Date: May 28, 1926
Location: Washington, D.C.
(Original document available here)
Investigations are going on with reference to the appointment of the Board of Mediation under the Railroad Labor Act. It takes some little time to decide on the membership of the Board, but I want to get that out of the way at once.
Congressman Vare came in to – I suppose pay his respects to the office. There was no discussion about anything in particular.
Senator Jones and Senator McNary came in relative to the sale of ships that was under contemplation on the West coast. They had a resolution that had been adopted by the Commerce Committee of the Senate. I told them that I would present their views to some members of the Shipping Board. So I sent for Chairman O’Conner and Commissioner Walsh. They already had been given the resolution, I suppose by the Committee. They consider that the sale of the ships is a completed transaction and don’t see that they can do anything more about it.
I want to get a member for the Shipping Board right away to take the place of Commissioner Haney. There has been some disagreement out there as to who ought to be named, but the indications are that the interested parties in the different States are going to get together on some one. I don’t mean that Washington and Oregon are probably going to agree on it, but the people in Oregon are likely to agree on some one substantially, and the people in Washington.
Senator Howell came in this morning to see if there is anything that can be done in relation to one of the reclamation projects that are located in the western part, as I understand it, of the State of Nebraska. So I sent over for Secretary Work and Commissioner Meade and sat down a few minutes with them to take it up, because they have the information about those things and I don’t. I understood from Commissioner Meade that some telegram had been sent out to the officers of the association of water users and an inquiry as to the meaning of certain proposed terms had been received which indicated that the matter was about to be adjusted. There are some 25 of these projects. What Secretary Work and Commissioner Meade are trying to do is to treat them all alike. They have made adjustments under the recent law with I think practically all of them. While they would perhaps like to do something different for this reclamation project, the difficulty comes from the fact that they feel they ought to adopt a uniform policy in relation to all the projects. I think they say that the users of this water made no payment to the Government for the past three years and that they offered to supply the water over the next year, the Government having paid the cost of the operation for the past three years and is willing to pay the cost of the operation for the next year. What they wanted to have done is to have those who could make payments, make them, those who could give a chattel mortgage on their crops to do that, and those who couldn’t give anything else to give a note. Then there are one or two other suggested plans, I think, for the water users, the Association to give its note for some back payments or something of that kind. From my conference with them, and I have also been in communication with Representative Simmons, who is interesting himself, as this is in his I believe, I have an expectation that the matter will be adjusted in a way that will give the Government an opportunity to continue to furnish water and will also furnish all necessary relief for those who use the water in the matter of making payments.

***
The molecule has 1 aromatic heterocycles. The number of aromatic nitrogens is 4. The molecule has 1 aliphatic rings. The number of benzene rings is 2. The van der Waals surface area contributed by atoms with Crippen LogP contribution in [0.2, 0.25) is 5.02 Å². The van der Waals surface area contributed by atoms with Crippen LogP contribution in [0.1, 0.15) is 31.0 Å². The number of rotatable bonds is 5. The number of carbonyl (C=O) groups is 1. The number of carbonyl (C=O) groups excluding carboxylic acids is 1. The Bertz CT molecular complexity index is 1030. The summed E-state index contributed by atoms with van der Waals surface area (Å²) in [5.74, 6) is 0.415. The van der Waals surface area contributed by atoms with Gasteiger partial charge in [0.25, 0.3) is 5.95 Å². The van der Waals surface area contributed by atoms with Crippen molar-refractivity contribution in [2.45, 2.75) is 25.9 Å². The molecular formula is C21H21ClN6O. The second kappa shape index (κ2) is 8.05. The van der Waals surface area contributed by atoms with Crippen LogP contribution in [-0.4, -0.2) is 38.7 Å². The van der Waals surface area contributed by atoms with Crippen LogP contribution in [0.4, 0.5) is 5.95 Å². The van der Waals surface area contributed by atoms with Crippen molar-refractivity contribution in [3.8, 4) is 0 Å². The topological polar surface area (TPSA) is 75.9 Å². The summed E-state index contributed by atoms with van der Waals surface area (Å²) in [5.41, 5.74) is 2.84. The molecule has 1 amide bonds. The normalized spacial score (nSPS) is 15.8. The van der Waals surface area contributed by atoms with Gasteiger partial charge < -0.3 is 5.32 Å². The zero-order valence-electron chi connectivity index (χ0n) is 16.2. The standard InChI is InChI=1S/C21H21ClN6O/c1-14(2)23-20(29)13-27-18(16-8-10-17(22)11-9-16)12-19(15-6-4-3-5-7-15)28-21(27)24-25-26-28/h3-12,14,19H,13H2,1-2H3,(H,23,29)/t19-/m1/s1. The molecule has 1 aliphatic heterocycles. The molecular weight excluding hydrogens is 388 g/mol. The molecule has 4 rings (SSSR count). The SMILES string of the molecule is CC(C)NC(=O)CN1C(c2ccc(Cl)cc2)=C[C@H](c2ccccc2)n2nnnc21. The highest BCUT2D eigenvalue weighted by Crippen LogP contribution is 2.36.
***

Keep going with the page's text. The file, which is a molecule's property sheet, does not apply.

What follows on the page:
Mr. Mitchell came in merely to call on me, as he was in town. I asked him to come to lunch. There was no official business that he had to discuss with me, nothing in relation to any foreign loans at this time. I talked with him about the general business situation over the country, which he thought was promising and that general business conditions were very good. They are never perfect. There is always some difficulty here and there. I did discuss with him an interesting question. It was brought to my attention by reason of the fact that the Ambassador of Great Britain came in, the retiring Governor of Australia, and the retiring Governor’s son, and former Ambassador Geddes happened to come in at the same time. I was speaking to them of the success that the English seem to have in getting their young enterprising men to go abroad and take positions that are for the benefit of the trade and industries of England, and that our young men haven’t seemed to have been very much attracted into the field, perhaps part of the reason being that opportunities here at home have been so good that they haven’t had to seek situations abroad. Mr. Mitchell told me that that was one of the difficulties they found in their branch banks and allied connections – that it was very difficult to get young men to take those positions where they have to go abroad to fill them. He thought probably the reason was the one that I had expressed, being that so many good opportunities exist here at home that our young men of enterprise are attracted to go into this field here, rather than seek an opportunity abroad.
I am going to speak tomorrow at the unveiling of the John Ericsson monument. I shall speak there on the Swedish people and Ericsson. I am going to speak at Arlington Monday. The general theme of address at Arlington, which is short, will be peace and prosperity. I am giving you that in order that if you want to say anything about it beforehand as to what I have said here you have liberty to do that. But I don’t want any part of my address given out, of course.
Citation: Calvin Coolidge: Remarks by the President to Newspaper Correspondents
The Coolidge Foundation gratefully acknowledges the volunteer efforts of Carolyn Ledewitz who prepared this document for digital publication.